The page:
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Homework Help: Circular motion

  1. Sep 25, 2007 #1
    circular motion plz

    1. The problem statement, all variables and given/known data

    a particle is slightly displaced from rest at the top of a fixed smoothsphere of radius r. Find the the vertical height through which the particle descends befor eleaving the sphere.

    2. Relevant equations

    f = (mv^2)/r
    w = mg

    3. The attempt at a solution

    i thought that the particle would leave the sphere when the centripetal force is less than the contact force. the contact force is equal to the x component of weight. from the angle, i found the height, i.e. cos (theta) = h/r h is the adjacent, and r is the hypotenuse.i took the angle between the negative x axis and the actual weight vector as theta.

    i can't find the answer and i'm afraid i've messed up the concepts
  2. jcsd
  3. Sep 25, 2007 #2
    Someone please correct me if I'm mistaken, but they way I see it, there isn't any centripetal force involved, only gravity affecting a particle on a variable sloped plane. That said, logically from the description you give me I assume that there is no friction and thus since it is jarred from rest and no longer on a flat plane it will move down the side of the sphere with an increasingly steeper slope. However, when it reaches the "equator" of the sphere, it has no force compelling it to adhere to the spheres surface. So, with simple geometry, you can find the total height it falls.
    Last edited: Sep 25, 2007
  4. Sep 25, 2007 #3
    eerrrrmmm.....btw the anmswer is r/3. the particle leaves well before the equator.
  5. Sep 26, 2007 #4


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    Find the equation for the normal force of the mass on the spherical (circular) surface, which goes to zero when the particle just as the particle leaves the surface. Resolve the weight, mg, into tangential and normal components to spherical surface, and think about the expression for centripetal acceleration.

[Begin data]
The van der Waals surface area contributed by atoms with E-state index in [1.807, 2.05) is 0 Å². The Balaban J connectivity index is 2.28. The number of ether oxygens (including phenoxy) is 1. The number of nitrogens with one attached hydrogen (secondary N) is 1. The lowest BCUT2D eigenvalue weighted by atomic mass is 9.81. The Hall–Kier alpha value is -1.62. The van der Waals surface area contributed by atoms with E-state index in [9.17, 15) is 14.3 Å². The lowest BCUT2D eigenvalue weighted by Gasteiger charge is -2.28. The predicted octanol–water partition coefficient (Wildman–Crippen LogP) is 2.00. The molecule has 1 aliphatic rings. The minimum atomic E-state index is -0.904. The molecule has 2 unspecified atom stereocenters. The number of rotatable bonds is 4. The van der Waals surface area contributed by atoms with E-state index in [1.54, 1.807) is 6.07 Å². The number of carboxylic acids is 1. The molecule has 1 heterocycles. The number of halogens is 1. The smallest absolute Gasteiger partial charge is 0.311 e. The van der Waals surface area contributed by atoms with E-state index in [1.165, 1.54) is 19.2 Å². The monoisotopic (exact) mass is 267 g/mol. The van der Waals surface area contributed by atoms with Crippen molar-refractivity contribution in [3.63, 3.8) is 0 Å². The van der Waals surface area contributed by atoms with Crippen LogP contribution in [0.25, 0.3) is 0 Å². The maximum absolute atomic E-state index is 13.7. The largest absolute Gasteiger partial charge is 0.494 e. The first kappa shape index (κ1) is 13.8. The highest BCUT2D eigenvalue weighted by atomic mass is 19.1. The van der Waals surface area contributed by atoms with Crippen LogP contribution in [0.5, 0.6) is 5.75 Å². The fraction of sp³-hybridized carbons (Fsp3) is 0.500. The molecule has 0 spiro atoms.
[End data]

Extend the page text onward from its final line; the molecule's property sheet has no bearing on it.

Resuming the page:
Also the particle falls a distance h, so find the kinetic energy of the particle based on the tangential velocity, and that kinetic energy must equal the change in gravitational potential energy after falling h.
  6. Sep 28, 2007 #5
    i still don't get it....

    i found the normal to be -mg cos 'theta'
    i took the angle to be between the weight vector and and the normal component to the circle.

    i equated mg cos 'theta' to zero, but i can't seem to get anything.

    i also tried equating centripetal force to the normal component...but i didn't get the answer.
  7. Sep 28, 2007 #6


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    But of course the weight is not zero.

    mg cos[itex]\theta[/itex] - ma = 0, which indicates that the normal component holding the block to the circular surface is the gravitational component pointing toward the center of the arc, and a is the centripetal acceleration.

    There is also another expression for a in terms of the tangential velocity and the radius.

    Then one needs to use the conservation of energy to equate the change in kinetic energy to the change in potential energy (i.e. let's neglect friction).
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